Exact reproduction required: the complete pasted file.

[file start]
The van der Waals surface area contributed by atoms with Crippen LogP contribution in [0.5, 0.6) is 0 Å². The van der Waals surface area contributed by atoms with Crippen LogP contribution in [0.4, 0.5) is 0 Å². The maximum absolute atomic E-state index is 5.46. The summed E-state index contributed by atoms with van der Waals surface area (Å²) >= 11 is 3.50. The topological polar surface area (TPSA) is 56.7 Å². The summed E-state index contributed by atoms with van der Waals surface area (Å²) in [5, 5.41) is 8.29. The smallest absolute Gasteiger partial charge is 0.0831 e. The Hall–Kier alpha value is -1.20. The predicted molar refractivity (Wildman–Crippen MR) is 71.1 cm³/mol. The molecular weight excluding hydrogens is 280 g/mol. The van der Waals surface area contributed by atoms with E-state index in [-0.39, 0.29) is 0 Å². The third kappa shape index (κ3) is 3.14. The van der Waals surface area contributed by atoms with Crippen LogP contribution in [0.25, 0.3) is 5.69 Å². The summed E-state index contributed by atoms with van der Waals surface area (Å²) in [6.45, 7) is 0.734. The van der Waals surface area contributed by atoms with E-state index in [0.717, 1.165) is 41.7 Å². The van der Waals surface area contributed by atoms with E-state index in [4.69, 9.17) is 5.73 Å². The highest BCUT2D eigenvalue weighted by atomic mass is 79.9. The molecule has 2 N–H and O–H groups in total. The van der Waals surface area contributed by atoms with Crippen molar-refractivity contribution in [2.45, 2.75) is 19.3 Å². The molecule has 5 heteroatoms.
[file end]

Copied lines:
The van der Waals surface area contributed by atoms with Crippen LogP contribution in [0.5, 0.6) is 0 Å². The van der Waals surface area contributed by atoms with Crippen LogP contribution in [0.4, 0.5) is 0 Å². The maximum absolute atomic E-state index is 5.46. The summed E-state index contributed by atoms with van der Waals surface area (Å²) >= 11 is 3.50. The topological polar surface area (TPSA) is 56.7 Å². The summed E-state index contributed by atoms with van der Waals surface area (Å²) in [5, 5.41) is 8.29. The smallest absolute Gasteiger partial charge is 0.0831 e. The Hall–Kier alpha value is -1.20. The predicted molar refractivity (Wildman–Crippen MR) is 71.1 cm³/mol. The molecular weight excluding hydrogens is 280 g/mol. The van der Waals surface area contributed by atoms with E-state index in [-0.39, 0.29) is 0 Å². The third kappa shape index (κ3) is 3.14. The van der Waals surface area contributed by atoms with Crippen LogP contribution in [0.25, 0.3) is 5.69 Å². The summed E-state index contributed by atoms with van der Waals surface area (Å²) in [6.45, 7) is 0.734. The van der Waals surface area contributed by atoms with E-state index in [0.717, 1.165) is 41.7 Å². The van der Waals surface area contributed by atoms with E-state index in [4.69, 9.17) is 5.73 Å². The highest BCUT2D eigenvalue weighted by atomic mass is 79.9. The molecule has 2 N–H and O–H groups in total. The van der Waals surface area contributed by atoms with Crippen molar-refractivity contribution in [2.45, 2.75) is 19.3 Å². The molecule has 5 heteroatoms.